SOP’s Mullins Named One of UMB’s Researchers of the Year
Recognition comes as part of University’s annual Founders Week, which pays tribute to the institution’s more than 200-year history and celebrates the achievements and successes of its faculty, staff, students, and alumni.
By Chris Zang
October 6, 2014
C. Daniel Mullins, PhD, is honored to be one of the University of Maryland, Baltimore’s (UMB) 2014 Researchers of the Year. But not surprisingly to those who know him at the School of Pharmacy, he shares the award with not only fellow recipient Robin Newhouse, PhD, RN, MS, NEA-BC, FAAN, of the School of Nursing, but other colleagues and especially those at the center of his research — patients.
“The honor of being named one of UMB’s two 2014 Researchers of the Year is an incredible experience and comes with a responsibility to give back to the patients who contribute to my research,” says Mullins, professor and chair of the Department of Pharmaceutical Health Services Research and principal investigator of “PATIENTS” — PATient-centered Involvement in Evaluating the effectiveNess of TreatmentS.
“Our PATIENTS program is all about assuring that patients have a voice in the co-development of research,” he adds. “I wish that we could recognize every patient who has volunteered to participate in a research study because each of them has helped to advance our understanding of how to improve human health.”
Having joined the School of Pharmacy faculty in 1995, Mullins’ research and teaching focus on pharmacoeconomics, comparative effectiveness research, patient-centered outcomes research, and health disparities research.
Several of these elements exist in the PATIENTS program. “The PATIENTS program engages patients from diverse backgrounds in health-related research, not merely as human subjects, but as advisors,” says Mullins, who received the Dr. Daniel D. Savage Memorial Science Award from the Association of Black Cardiologists in 2013 for his outreach to minority patients. “By engaging patients as advisors who help to frame the research questions, our research and the answers we generate will be more meaningful to patients.”
PATIENTS’ interdisciplinary partnerships with researchers throughout UMB, the University of Maryland, College Park, and eight stakeholder organizations is key to the program’s success according to Mullins, a noted collaborator. “If we work together, we cannot only discover things as a research team, but we also can translate what we learn for multiple audiences.”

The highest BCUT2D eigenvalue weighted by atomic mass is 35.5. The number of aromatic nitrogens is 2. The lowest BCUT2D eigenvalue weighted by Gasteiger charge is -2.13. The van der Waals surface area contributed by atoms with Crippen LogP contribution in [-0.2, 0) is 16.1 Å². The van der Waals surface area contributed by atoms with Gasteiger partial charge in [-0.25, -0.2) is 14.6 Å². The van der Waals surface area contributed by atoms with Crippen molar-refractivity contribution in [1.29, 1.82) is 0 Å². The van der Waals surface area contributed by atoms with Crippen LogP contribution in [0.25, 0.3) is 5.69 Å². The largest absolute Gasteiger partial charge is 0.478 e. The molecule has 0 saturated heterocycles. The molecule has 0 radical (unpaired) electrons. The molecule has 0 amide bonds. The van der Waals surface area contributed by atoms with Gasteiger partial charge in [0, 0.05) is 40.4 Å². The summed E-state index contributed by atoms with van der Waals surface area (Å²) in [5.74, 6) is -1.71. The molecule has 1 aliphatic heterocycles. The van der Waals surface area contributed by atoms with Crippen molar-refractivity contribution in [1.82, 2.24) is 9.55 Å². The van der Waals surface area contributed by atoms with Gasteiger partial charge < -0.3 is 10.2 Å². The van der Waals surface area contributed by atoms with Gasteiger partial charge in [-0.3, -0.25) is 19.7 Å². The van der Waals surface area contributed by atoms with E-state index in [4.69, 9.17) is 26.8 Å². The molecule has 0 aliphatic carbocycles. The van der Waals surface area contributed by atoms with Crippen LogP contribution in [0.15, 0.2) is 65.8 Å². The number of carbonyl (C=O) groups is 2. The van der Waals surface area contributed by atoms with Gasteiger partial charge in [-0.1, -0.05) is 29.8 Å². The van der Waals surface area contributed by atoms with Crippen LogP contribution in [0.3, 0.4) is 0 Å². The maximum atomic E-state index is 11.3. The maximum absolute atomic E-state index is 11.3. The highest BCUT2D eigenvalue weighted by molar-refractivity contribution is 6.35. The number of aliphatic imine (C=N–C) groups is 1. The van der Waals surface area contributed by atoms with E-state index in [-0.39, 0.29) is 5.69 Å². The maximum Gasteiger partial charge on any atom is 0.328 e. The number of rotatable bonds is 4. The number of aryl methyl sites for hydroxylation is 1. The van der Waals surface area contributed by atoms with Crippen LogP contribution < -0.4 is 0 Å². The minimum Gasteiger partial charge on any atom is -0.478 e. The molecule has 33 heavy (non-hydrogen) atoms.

Mullins has garnered 84 grants with total funding of nearly $12 million as a principal investigator (PI), including a $5 million grant from the Agency for Healthcare Research and Quality for PATIENTS. Mullins also has received funding as a PI from the National Institute on Aging, the National Heart, Lung, and Blood Institute, the Patient-Centered Outcomes Research Institute, as well as a number of pharmaceutical manufacturers.
Natalie D. Eddington, PhD ’89, BSP, FAAPS, FCP, dean and professor at the School, says Mullins’ big picture vision sets him apart.
“Dr. Mullins is a brilliant strategic thinker,” she says. “He understands the long-term direction of his research focus; he picked up on an emerging research area, and created a niche. He anticipates and tracks the priorities of funding bodies, uses knowledge obtained from stakeholders to inform his research, looks for opportunities to collaborate, and shapes the thoughts and research focus of others.”
Eddington isn’t the only dean at UMB who raves about Mullins.
Richard P. Barth, PhD, MSW, dean at the School of Social Work, utilized Mullins’ talents in writing federal grant applications for UMB’s Promise Heights initiative. Calling him “truly a renaissance researcher,” Barth also admires Mullins for shaping students, many of whom have gone on to become exceptional researchers themselves.
“I first became aware of Daniel when he was so often the dissertation chair during the annual PhD hooding ceremony,” Barth says. “He was not only the most frequent chair but also the one with the best stories to tell about his students — he clearly knew and cherished his students.”
Mullins says his mentoring role to dozens of PharmD and PhD students at UMB and beyond evolved naturally. “Involving my students and postdocs in research studies and proposal writing integrates my passions for training and research,” he says. “Since our group is passionate about what we do, it keeps the work fun.”
Mullins and Newhouse will deliver the Founder’s Week “Researcher of the Year Lecture” on Monday, Oct. 13, at 4 p.m. in the BioPark Life Science Conference Center, located at 801 W. Baltimore St. Faculty, staff, and students across UMB are invited to attend and learn more about their exciting research.